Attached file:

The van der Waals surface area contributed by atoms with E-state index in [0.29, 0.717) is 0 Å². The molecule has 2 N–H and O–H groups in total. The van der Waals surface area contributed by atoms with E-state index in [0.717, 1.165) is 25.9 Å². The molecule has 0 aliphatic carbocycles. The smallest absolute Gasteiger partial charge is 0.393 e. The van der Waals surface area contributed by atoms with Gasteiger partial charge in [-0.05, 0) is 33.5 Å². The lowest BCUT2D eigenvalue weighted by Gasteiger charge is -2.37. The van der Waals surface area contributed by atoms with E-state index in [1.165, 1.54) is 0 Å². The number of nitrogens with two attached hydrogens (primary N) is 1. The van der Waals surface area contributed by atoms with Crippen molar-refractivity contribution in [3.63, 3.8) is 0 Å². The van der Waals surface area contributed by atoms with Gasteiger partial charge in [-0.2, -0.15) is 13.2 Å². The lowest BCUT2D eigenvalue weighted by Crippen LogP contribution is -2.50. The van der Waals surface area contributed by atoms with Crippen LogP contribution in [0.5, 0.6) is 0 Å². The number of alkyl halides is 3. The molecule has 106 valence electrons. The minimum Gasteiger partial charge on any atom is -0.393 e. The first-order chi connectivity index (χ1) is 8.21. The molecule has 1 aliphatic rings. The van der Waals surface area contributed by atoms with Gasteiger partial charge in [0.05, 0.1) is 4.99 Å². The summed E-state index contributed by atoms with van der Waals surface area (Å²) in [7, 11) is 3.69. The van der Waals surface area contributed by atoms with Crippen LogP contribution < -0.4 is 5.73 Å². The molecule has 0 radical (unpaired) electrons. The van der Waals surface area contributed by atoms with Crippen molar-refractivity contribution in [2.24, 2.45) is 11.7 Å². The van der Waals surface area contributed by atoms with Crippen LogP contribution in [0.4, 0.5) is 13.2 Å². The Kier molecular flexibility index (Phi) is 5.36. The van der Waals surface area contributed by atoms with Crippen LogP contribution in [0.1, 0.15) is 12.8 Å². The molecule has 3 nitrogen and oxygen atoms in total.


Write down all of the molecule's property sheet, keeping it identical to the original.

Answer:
The van der Waals surface area contributed by atoms with E-state index in [0.29, 0.717) is 0 Å². The molecule has 2 N–H and O–H groups in total. The van der Waals surface area contributed by atoms with E-state index in [0.717, 1.165) is 25.9 Å². The molecule has 0 aliphatic carbocycles. The smallest absolute Gasteiger partial charge is 0.393 e. The van der Waals surface area contributed by atoms with Gasteiger partial charge in [-0.05, 0) is 33.5 Å². The lowest BCUT2D eigenvalue weighted by Gasteiger charge is -2.37. The van der Waals surface area contributed by atoms with E-state index in [1.165, 1.54) is 0 Å². The number of nitrogens with two attached hydrogens (primary N) is 1. The van der Waals surface area contributed by atoms with Crippen molar-refractivity contribution in [3.63, 3.8) is 0 Å². The van der Waals surface area contributed by atoms with Gasteiger partial charge in [-0.2, -0.15) is 13.2 Å². The lowest BCUT2D eigenvalue weighted by Crippen LogP contribution is -2.50. The van der Waals surface area contributed by atoms with Crippen LogP contribution in [0.5, 0.6) is 0 Å². The number of alkyl halides is 3. The molecule has 106 valence electrons. The minimum Gasteiger partial charge on any atom is -0.393 e. The first-order chi connectivity index (χ1) is 8.21. The molecule has 1 aliphatic rings. The van der Waals surface area contributed by atoms with Gasteiger partial charge in [0.05, 0.1) is 4.99 Å². The summed E-state index contributed by atoms with van der Waals surface area (Å²) in [7, 11) is 3.69. The van der Waals surface area contributed by atoms with Crippen LogP contribution < -0.4 is 5.73 Å². The molecule has 0 radical (unpaired) electrons. The van der Waals surface area contributed by atoms with Crippen molar-refractivity contribution in [2.24, 2.45) is 11.7 Å². The van der Waals surface area contributed by atoms with Crippen LogP contribution in [0.4, 0.5) is 13.2 Å². The Kier molecular flexibility index (Phi) is 5.36. The van der Waals surface area contributed by atoms with Crippen LogP contribution in [0.1, 0.15) is 12.8 Å². The molecule has 3 nitrogen and oxygen atoms in total.